Development Site - Changes here will not affect the live (production) site.

The Text of the Abraham Accords Emphasizes Not Just Common Interests, but Mutual Respect

Until last week, the actual text of the agreement signed on the White House lawn between Israel on the one hand and the United Arab Emirates and Bahrain on the other was not available to the public. Now that it is, it is clear just how revolutionary this event is—contrary to those critics who have claimed that it is merely a pro-forma acknowledgment of political realities. Alan Baker explains.

[The accords] include in the ninth preambular paragraph a specific and unique reference to the Arab and Jewish common heritage, as descendants of Abraham, and the concomitant need “to foster in the Middle East a reality in which Muslims, Jews, Christians, and peoples of all faiths, denominations, beliefs, and nationalities live in, and are committed to, a spirit of coexistence, mutual understanding, and respect.”

Preambular paragraphs nine and ten refer to efforts to achieve a just, comprehensive, realistic, and enduring solution to the Israel-Palestinian conflict that “meets the legitimate needs and aspirations of both peoples, and to advance comprehensive Middle East peace, stability, and prosperity.”

The use of the term “realistic” in this context is indicative of an acknowledgment by both parties of the need for practical and pragmatic ideas to solve the conflict with the Palestinians, rather than unrealistic claims, empty clichés, and buzzwords.

In other words, the Abraham Accords constitute an acceptance of Israel as a Jewish state and a permanent fixture in the Middle East, and the rejection of the anti-Semitism that has permeated Arab societies for the past century. Baker continues:

The instruments signed in Washington [thus] represent a significant symbolic and substantive breakthrough in the relationships between Israel and the Arab world. This will undoubtedly be further developed as the relationships strengthen, and mutual confidence and good faith are enhanced. It is regrettable that critics of this development and the documents signed in Washington prefer to allow partisan views and personal antagonism to color their reasoning, rather than to acknowledge this development on its merits.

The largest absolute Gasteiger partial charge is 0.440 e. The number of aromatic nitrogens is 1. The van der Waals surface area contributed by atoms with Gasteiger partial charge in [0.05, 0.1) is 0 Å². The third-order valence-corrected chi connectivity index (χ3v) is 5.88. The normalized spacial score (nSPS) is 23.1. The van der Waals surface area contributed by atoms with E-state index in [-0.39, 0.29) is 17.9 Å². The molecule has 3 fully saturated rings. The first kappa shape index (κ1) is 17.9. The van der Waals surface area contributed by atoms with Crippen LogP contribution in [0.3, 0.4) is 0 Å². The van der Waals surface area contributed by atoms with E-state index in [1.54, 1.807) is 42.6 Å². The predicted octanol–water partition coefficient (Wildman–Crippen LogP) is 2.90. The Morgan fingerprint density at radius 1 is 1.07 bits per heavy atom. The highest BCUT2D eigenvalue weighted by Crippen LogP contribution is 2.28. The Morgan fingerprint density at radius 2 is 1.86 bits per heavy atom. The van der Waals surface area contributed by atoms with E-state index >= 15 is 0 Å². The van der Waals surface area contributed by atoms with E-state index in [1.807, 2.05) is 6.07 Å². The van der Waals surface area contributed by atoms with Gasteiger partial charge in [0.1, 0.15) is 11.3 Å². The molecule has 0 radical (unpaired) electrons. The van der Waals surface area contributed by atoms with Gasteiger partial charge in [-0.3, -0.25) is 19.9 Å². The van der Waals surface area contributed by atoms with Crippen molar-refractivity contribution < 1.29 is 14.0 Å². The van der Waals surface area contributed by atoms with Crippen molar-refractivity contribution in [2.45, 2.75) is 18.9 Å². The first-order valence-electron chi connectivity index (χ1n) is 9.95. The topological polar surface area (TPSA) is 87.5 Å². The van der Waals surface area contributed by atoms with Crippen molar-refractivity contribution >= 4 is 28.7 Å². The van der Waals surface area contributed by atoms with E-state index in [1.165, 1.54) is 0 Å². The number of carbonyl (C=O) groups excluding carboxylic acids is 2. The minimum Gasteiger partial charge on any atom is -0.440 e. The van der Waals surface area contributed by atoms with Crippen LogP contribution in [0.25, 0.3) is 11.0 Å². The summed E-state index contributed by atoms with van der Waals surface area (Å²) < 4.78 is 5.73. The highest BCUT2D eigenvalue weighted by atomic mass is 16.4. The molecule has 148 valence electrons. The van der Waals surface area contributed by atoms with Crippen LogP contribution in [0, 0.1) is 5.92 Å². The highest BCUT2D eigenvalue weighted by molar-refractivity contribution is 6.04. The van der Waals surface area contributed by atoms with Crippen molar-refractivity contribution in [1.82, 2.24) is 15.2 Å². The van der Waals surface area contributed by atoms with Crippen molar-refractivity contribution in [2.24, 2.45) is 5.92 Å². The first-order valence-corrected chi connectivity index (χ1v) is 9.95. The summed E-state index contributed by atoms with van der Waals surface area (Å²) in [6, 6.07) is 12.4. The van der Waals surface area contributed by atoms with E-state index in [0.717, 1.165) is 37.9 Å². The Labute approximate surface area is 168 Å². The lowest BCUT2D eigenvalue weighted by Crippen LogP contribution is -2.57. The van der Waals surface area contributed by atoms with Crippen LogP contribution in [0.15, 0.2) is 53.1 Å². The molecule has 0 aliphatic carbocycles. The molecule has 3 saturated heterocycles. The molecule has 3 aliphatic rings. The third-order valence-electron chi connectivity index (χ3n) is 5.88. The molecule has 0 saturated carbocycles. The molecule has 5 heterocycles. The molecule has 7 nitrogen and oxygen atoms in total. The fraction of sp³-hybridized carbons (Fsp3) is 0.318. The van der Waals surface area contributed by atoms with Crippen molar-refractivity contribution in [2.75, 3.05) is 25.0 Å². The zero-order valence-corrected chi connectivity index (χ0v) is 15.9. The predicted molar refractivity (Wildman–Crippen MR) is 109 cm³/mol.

Read more at Jerusalem Center for Public Affairs

More about: Bahrain, Israel diplomacy, Israel-Arab relations, Muslim-Jewish relations, United Arab Emirates

The Summary: 10/7/20

Two extraordinary events demonstrate something important about Israel’s most fervent adversaries. One was a speech given at something called The People’s Forum (funded generously by Goldman Sachs), which stated, “When the state of Israel is finally destroyed and erased from history, that will be the single most important blow we can give to destroying capitalism and imperialism.”

The suggestion that this tiny state is the linchpin of a global, centuries-old phenomenon like capitalism goes well beyond anything resembling rational criticism. Even if Israel were guilty of genocide, apartheid, and oppression—which of course it is not—it would not follow that its destruction would help end capitalism or imperialism.

The other was an anti-Israel protest that took place in front of New York City’s Memorial Sloan Kettering Cancer Center, deemed “complicit” in Israel’s evils. At organizers’ urging, participants shouted their slogans at kids in the cancer ward, who were watching from the windows. Given Hamas’s indifference toward the lives of Gazan children, such callousness toward non-Palestinian children from Hamas’s Western allies shouldn’t be surprising. The protest—like the abovementioned speech—deliberately conveyed the message that Israel is the ultimate evil and its destruction the ultimate good, cancer patients be damned.

The fact that Israel’s adversaries are almost comically perverse does not mean that they can be dismissed. If its allies fail to understand the obsessive and irrational hatred that it faces, they cannot effectively help it defend itself.

Read more at Mosaic